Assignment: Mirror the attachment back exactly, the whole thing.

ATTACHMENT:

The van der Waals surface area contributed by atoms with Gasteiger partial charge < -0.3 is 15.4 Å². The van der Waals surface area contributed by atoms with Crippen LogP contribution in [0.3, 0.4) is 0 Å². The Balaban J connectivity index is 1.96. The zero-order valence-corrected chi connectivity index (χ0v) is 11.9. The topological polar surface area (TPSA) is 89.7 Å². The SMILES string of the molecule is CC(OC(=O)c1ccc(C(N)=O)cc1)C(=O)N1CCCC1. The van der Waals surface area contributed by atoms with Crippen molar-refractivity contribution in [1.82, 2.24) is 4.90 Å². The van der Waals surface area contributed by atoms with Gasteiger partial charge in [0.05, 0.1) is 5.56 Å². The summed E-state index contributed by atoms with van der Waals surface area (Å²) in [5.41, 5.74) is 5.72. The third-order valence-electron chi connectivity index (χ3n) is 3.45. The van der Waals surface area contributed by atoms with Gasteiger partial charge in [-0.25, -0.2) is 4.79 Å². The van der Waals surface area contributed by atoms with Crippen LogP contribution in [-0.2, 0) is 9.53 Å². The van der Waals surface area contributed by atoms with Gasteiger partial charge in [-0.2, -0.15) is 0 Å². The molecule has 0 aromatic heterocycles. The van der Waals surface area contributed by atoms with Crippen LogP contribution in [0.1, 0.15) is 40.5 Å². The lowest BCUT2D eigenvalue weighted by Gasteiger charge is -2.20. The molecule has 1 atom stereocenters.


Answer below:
The van der Waals surface area contributed by atoms with Gasteiger partial charge < -0.3 is 15.4 Å². The van der Waals surface area contributed by atoms with Crippen LogP contribution in [0.3, 0.4) is 0 Å². The Balaban J connectivity index is 1.96. The zero-order valence-corrected chi connectivity index (χ0v) is 11.9. The topological polar surface area (TPSA) is 89.7 Å². The SMILES string of the molecule is CC(OC(=O)c1ccc(C(N)=O)cc1)C(=O)N1CCCC1. The van der Waals surface area contributed by atoms with Crippen molar-refractivity contribution in [1.82, 2.24) is 4.90 Å². The van der Waals surface area contributed by atoms with Gasteiger partial charge in [0.05, 0.1) is 5.56 Å². The summed E-state index contributed by atoms with van der Waals surface area (Å²) in [5.41, 5.74) is 5.72. The third-order valence-electron chi connectivity index (χ3n) is 3.45. The van der Waals surface area contributed by atoms with Gasteiger partial charge in [-0.25, -0.2) is 4.79 Å². The van der Waals surface area contributed by atoms with Crippen LogP contribution in [-0.2, 0) is 9.53 Å². The van der Waals surface area contributed by atoms with Gasteiger partial charge in [-0.2, -0.15) is 0 Å². The molecule has 0 aromatic heterocycles. The van der Waals surface area contributed by atoms with Crippen LogP contribution in [0.1, 0.15) is 40.5 Å². The lowest BCUT2D eigenvalue weighted by Gasteiger charge is -2.20. The molecule has 1 atom stereocenters.